“Flowers”, Fabiana Martone’s debut album, is the young neapolitan singer’s way of paying tribute to all those artists/songs that marked her education and training years.
This album strictly collects soul-jazz renditions of milestone songs, covering a musical production between the 1968 to 1975 years, such as Joni Mitchell’s, James Taylor’s, Lennon-McCartney’s, Otis Redding’s, Hendricks’ among the others. Among the 13 tracks on the album there are 3 original songs (namely,” Flowers”, “Visnu in Bombay” and “Try to Imagine”), of which two were composed by Fabiana herself. The acoustic piano-double bass-drums trio is a musical carpet which, avoiding any excess, is always built around Fabiana Martone’s voice, and gives this album an overall jazz key, balancing carefully any instruments interventions. The cd has been recorded in a high-fidelity audio quality so to stick to the clarity of its stripped-down acoustic sounds. The mixing and mastering process seem to follow this “natural” technique too and, perhaps, it could have been conveyed in a more effective way in terms of vocal editing, making it a richer and thicker sound.
No special effects, no fussy arrangement and an amazing voice supported by a trio make this album really smooth and homogeneous: something that jazz insiders will consider a guarantee. The mood it creates is describable as gentle, each song flows delicately and, even in its up-tempo sections, it seems to caress your ear as if it wishes not to disturb the listeners, making them fell at ease and relaxed, although compromising in some cases a higher participation.
“Flowers” is the title track and the first song on the album, written by Fabiana herself. The song finely combines melody and rhythm and brings back to Joni Mitchell’s production reference. The seventh song is a stirring and moving interpretation of “Fire and Rain”, a James Taylor’s song delivered here in a jazzy adaptation (drums played with brushes, acoustic piano and string bass) with Fabiana’s voice giving rise to a new life to the track. “Something” is distinctively arranged with a wide and laid-back feel, perhaps slowed down a bit in comparison to the Beatles’ original, but flowing as well into a delicate and soft touch and allowing Fabiana’s voice to express all its sweetness.
Rather than single tracks put under one album, it’s the project behind the latter that makes it an overall work; a labour of love, marked by feeling and inspiration, that reaches its peak with the velvety, soft voice of Fabiana, accompanied by good musicians such as Piero de Asmudis on the piano, Dario Franco on the double bass and Agostino Mennella on the drums.
It’s really nice to see some young talented musicians choosing, in disregard of the actual music sales, to challenge themselves with musical productions like standards, without giving a nod to commercial music.
Italian to English translation: Umberto del Giudice
Label: Velut Luna-Egea
1. Flowers Fabiana Martone
2. Woodstock (Joni Mitchell)
3. Something (Lennon,McCartney)
4. All I Want (Joni Mitchell)
5. Because (Lennon, McCarteney)
6. 4 + 20 (Stephen Stills)
7. Fire and Rain (James Taylor)
8. Visnu in Bombay (Capriello-Conforti)
9. Help Me (Joni Mitchell)
10. Try to Imagine (Fabiana Martone)
11. The dock of the bay (Otis Redding)
12. Twisted (Lambert,Hendricks & Ross)
13. Blackbird (Lennon, McCartney)
We grew up to the sound of classical Neapolitan music. We enjoy it also when its “classical” inclination takes on a different tone. Curious and intrigued by the title, my friend Fabio Pesce and I discovered, through Giosi Cincotti’s project, a new way of revisiting the classical Neapolitan tunes.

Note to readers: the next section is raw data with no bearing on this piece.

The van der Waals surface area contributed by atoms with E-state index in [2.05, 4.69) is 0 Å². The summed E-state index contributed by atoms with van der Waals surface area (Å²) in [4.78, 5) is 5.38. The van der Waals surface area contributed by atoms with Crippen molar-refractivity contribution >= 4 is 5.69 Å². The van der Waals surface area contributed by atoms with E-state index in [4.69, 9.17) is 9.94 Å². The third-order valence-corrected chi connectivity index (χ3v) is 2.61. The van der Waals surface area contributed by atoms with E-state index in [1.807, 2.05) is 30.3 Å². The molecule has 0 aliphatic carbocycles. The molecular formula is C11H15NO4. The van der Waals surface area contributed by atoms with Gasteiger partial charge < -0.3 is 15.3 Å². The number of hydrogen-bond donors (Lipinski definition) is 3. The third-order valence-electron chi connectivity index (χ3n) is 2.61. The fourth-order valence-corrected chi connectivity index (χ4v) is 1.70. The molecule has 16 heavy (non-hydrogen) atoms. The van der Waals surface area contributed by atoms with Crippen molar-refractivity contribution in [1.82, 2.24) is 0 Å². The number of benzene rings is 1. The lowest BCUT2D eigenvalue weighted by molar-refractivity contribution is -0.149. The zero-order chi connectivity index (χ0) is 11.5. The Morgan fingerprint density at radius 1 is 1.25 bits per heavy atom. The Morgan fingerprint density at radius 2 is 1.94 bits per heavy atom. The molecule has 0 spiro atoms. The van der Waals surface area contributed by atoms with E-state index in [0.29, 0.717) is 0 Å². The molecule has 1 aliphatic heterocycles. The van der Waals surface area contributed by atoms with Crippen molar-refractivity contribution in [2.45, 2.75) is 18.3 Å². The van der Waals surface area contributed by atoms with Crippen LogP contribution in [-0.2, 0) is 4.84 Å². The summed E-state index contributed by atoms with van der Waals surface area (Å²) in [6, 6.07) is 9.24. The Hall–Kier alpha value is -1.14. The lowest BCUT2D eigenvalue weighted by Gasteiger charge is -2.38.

NEAPOLIS IN FABULA is a compilation of the “usual” Neapolitan music, which you don’t expect and which startles. A journey through jazz, imaginary, and tradition which very naturally overflows into the fairytales that redefine the form and meaning of ancient stories. The cover is essential, with no frills, and opening the package the cd reminds you of an old vinyl record, which looks like an outdated 45rpm, as to emphasize the elusive bind between past and present. The cd opens with a medley which immediately reveals part of its musical intention: “Uocchie c’arraggiunate” (Falcone, Fieni e Falvo, 1904), “‘O marenariello” (Ottaviano-Gambardella, 1893), “Canzone marenara” (Donizetti, 1835), “Luna nova” (Di Giacomo-Costa, 1887). The arrangement begins with an acoustic piano, it sounds like a baby grand Yamaha C3, its sound slightly dull. After just a few lines double bass and voice enter, with a very good balance, the voice lovely, absorbed as it is in the music. This medley pleasantly surprises in not being overly jazzy nor trite. Remarkable the female voice, it blends well in the piece, never leading , but allowing the other instruments to alternate; the piano, always starring, is the lead line of whole medley. The second piece is intriguing, very different from what we are used to hearing, “‘E spingole frangese” (Di Giacomo-De Leva – 1888) has a jazz to it that slips into “The Simpsons” theme, and ends in a blues rhythm. Through this we enter into the spirit of the cd, the sound becomes enveloping. And so “A Vucchella” (D’Annunzio-Tosti 1892) (“The Lips”) become those of Snow White waiting for her Prince Charming with “Someday my prince will come” (a piece already bestowed to Miles Davis’ jazz) and then, with “Reginella”, turns into “When you wish upon a star” (from Disney’s Pinocchio), this time with a somewhat less happy ending. But the fusion sketched out by Giosi Cincotti (his are the musical arrangement and project) continues to amaze with “A Canzone appassiunata” (E. A. Mario – 1922) that weaves in with a Piazzolla tango, “Maddalena” (the only more recent piece) which becomes jazz, and “Michelemmà” that flows into a middle-eastern sound following the lyrics of the unknown author “the turks go to get some rest”. A turning point in the magic that permeates the whole work is è “La Pizzica a Santu Paulo”, an extremely original and involving fusion of tarantella and jazz.